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Thread: Article about heritage areas

  1. #1
    Cyburbian Plus
    Jun 2003

    Article about heritage areas

    HEADLINE: National Heritage Areas Catching On

    a little-known federal program that designates National Heritage Areas.

    for the first time, the program is facing resistance on Capitol Hill from budget hawks and property-rights advocates. The National Park Service has called for a freeze on new designations until lawmakers approve more formal guidelines for the program.

    the 37 existing sites have taken various approaches since the first was named in1984, designating a historic canal linking the Great Lakes and the Illinois River.

    With the popularity of the program growing, critics have emerged.

    "This is backdoor federal land-use planning,"

    Along with concerns about land restrictions, critics say the federal government has no business funding local conservation.

    The Park Service so far has failed to persuade Congress to establish formal criteria for heritage areas. As a result, the agency has withheld its support for new designations.

    On the Net:
    National Heritage Areas: http://www.nps.gov/history/heritageareas/
    GAO 2004 report: http://www.gao.gov/new.items/d04593t.pdf
    Did you know about this program ?
    Do you live or work within one of these 37 Heritage Areas ?
    Were you involved in an application ?

    What should be the criteria for such a designation ?

  2. #2
    Cyburbian Mud Princess's avatar
    Aug 2002
    Property-rights advocates have made the same claims about the Scenic Byways Program. I just don't see it. Rather, these programs serve as a resource for municipalities and other local/regional partners for technical assistance and grants.

    I've followed the progress of the Erie Canalway National Heritage Corridor and reviewed sections of its Preservation and Management Plan, since canal corridor municipalities are among my clients. The plan addresses topics like preservation of historic and cultural resources, interpretation, signage, economic revitalization, and tourism development and marketing, but makes clear that implementation of the plan will be achieved through partnerships at the local level. This includes assisting communities with specific canalway projects. One of the action items listed is to "increase community capacity to achieve stewardship goals." Does that sound like the feds imposing their "will" on municipalities?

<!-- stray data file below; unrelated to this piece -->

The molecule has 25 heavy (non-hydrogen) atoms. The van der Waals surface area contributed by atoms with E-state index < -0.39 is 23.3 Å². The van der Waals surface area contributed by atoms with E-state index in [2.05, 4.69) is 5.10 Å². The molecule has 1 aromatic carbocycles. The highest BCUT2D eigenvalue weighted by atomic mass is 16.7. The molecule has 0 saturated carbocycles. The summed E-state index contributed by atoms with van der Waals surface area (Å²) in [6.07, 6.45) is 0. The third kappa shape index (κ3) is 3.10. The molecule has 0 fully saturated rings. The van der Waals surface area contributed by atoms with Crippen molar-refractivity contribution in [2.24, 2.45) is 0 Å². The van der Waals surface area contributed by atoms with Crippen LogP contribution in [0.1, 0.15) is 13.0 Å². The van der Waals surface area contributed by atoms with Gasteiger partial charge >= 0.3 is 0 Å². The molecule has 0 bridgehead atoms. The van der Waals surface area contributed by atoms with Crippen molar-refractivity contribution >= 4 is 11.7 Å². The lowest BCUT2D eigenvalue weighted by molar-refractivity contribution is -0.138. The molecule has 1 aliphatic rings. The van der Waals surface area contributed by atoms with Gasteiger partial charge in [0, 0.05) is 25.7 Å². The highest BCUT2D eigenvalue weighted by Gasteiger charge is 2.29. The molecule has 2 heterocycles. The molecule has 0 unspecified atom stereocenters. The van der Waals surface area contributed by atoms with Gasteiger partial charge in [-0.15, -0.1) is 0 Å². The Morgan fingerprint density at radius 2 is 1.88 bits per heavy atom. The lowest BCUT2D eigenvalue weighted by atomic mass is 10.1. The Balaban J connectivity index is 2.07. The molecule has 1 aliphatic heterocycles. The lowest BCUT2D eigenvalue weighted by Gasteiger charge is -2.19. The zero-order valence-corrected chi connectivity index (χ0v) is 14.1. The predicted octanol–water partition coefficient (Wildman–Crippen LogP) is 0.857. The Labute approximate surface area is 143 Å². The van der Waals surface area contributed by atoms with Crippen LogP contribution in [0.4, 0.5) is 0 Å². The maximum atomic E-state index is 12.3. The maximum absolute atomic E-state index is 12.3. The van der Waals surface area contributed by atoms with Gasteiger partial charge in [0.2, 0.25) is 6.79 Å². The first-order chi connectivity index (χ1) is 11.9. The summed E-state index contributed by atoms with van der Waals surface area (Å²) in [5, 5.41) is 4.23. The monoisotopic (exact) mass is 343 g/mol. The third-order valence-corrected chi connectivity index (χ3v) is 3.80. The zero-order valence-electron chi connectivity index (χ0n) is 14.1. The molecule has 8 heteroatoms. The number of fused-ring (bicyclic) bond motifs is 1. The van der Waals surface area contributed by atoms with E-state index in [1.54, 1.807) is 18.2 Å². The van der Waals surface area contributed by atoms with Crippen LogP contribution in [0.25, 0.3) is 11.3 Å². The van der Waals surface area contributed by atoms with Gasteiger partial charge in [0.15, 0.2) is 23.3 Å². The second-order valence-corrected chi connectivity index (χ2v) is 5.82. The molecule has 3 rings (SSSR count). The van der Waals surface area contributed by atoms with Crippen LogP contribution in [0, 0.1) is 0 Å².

3. #3
    Sep 2005
    Tinkering in my imaginary garage
    In my experience, heritage areas are about preservation as well as tourism development in the form of linking heritage sites to one another and providing a central coordinating entity that can help these small and disparate partners with some needed resources. There is a lot of effort required to apply for and receive designation and NPS funds are only for a limited period of time and leverage other public and private funds.

    In my opinion, the tax and property rights arguments against heritage areas are kind of simplistic and aren't based on an actual analysis of these programs but reflect the usual claims of the anti-tax and property rights "movements." Unlike a lot of government funding or subsidies, money for heritage areas is generally leveraged (8 times over) using other public and private monies, and so perhaps a more effective form of government spending. Plus, heritage area funding may As far as property rights are concerned, I can't see any local governments succumbing to pressure from heritage area vis-a-vis land use planning because 1) heritage area sites are generally already preserved through either public or private means when they are formed and the heritage area entity focuses on reinforcing existing assets rather than building new ones and 2) they are a public-private partnerships with very little power and various interests that would tend to dilute any strong stance one way or another, except for perhaps general advocacy and resource provision around new conservation or preservation initiatives.

    Heritage areas are a good way to foster flexible partnerships among fragmented and resource constrained entities. Moreover, they celebrate an area's culture and heritage, whether this is old buildings, old battlefields, or old landscapes. The idea is to preserve community connections to the past while simultaneously developing tourism infrastructure, which is economic development. Interestingly, heritage areas are a diverse bunch, and reflect the values of a variety of public and private partners.

  4. #4
    Cyburbian Clore's avatar
    Mar 2006
    I agree 100% with RatchetyPlan. I lived in a Heritage Area and the local agency was incredibly helpful with downtown revitalization, community visioning, economic development, trail planning, building local capacity and leveraging an incredible amount of funds.
    This is in NO way an attempt for the feds to get involved in zoning. That is really stretching it!

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